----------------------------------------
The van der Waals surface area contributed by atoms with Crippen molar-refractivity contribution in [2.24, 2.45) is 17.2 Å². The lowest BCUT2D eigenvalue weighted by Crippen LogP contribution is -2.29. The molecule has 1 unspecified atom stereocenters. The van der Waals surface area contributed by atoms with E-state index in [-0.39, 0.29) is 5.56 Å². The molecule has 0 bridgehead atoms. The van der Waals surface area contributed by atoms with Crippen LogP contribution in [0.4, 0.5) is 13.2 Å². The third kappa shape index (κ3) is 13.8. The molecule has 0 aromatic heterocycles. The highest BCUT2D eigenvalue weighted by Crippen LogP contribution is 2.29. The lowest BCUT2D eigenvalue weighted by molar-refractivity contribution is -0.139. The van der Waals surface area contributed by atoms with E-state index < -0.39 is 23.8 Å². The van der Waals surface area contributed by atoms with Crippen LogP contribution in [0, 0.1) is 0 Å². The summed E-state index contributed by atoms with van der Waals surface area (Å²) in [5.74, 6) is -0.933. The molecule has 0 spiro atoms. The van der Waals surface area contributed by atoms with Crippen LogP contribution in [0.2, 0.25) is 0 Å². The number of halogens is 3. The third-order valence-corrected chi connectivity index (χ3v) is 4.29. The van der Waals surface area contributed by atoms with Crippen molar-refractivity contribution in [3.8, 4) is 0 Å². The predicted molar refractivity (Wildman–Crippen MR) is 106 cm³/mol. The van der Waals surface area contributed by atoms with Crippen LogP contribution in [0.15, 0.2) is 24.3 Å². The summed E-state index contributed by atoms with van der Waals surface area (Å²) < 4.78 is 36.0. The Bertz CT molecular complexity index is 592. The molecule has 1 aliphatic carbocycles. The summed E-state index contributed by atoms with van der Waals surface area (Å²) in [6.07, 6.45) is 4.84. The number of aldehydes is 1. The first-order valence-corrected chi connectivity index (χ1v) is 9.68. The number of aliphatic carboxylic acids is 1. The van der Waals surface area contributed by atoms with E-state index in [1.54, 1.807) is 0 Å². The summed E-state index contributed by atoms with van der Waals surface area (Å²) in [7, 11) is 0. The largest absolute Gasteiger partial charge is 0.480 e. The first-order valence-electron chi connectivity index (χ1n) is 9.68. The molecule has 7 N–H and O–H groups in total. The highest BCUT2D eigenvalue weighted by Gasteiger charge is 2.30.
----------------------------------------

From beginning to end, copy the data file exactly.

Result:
The van der Waals surface area contributed by atoms with Crippen molar-refractivity contribution in [2.24, 2.45) is 17.2 Å². The lowest BCUT2D eigenvalue weighted by Crippen LogP contribution is -2.29. The molecule has 1 unspecified atom stereocenters. The van der Waals surface area contributed by atoms with E-state index in [-0.39, 0.29) is 5.56 Å². The molecule has 0 bridgehead atoms. The van der Waals surface area contributed by atoms with Crippen LogP contribution in [0.4, 0.5) is 13.2 Å². The third kappa shape index (κ3) is 13.8. The molecule has 0 aromatic heterocycles. The highest BCUT2D eigenvalue weighted by Crippen LogP contribution is 2.29. The lowest BCUT2D eigenvalue weighted by molar-refractivity contribution is -0.139. The van der Waals surface area contributed by atoms with E-state index < -0.39 is 23.8 Å². The van der Waals surface area contributed by atoms with Crippen LogP contribution in [0, 0.1) is 0 Å². The summed E-state index contributed by atoms with van der Waals surface area (Å²) in [5.74, 6) is -0.933. The molecule has 0 spiro atoms. The van der Waals surface area contributed by atoms with Crippen LogP contribution in [0.2, 0.25) is 0 Å². The number of halogens is 3. The third-order valence-corrected chi connectivity index (χ3v) is 4.29. The van der Waals surface area contributed by atoms with Crippen molar-refractivity contribution in [3.8, 4) is 0 Å². The predicted molar refractivity (Wildman–Crippen MR) is 106 cm³/mol. The van der Waals surface area contributed by atoms with Crippen LogP contribution in [0.15, 0.2) is 24.3 Å². The summed E-state index contributed by atoms with van der Waals surface area (Å²) < 4.78 is 36.0. The Bertz CT molecular complexity index is 592. The molecule has 1 aliphatic carbocycles. The summed E-state index contributed by atoms with van der Waals surface area (Å²) in [6.07, 6.45) is 4.84. The number of aldehydes is 1. The first-order valence-corrected chi connectivity index (χ1v) is 9.68. The number of aliphatic carboxylic acids is 1. The van der Waals surface area contributed by atoms with E-state index in [1.54, 1.807) is 0 Å². The summed E-state index contributed by atoms with van der Waals surface area (Å²) in [7, 11) is 0. The largest absolute Gasteiger partial charge is 0.480 e. The first-order valence-electron chi connectivity index (χ1n) is 9.68. The molecule has 7 N–H and O–H groups in total. The highest BCUT2D eigenvalue weighted by Gasteiger charge is 2.30.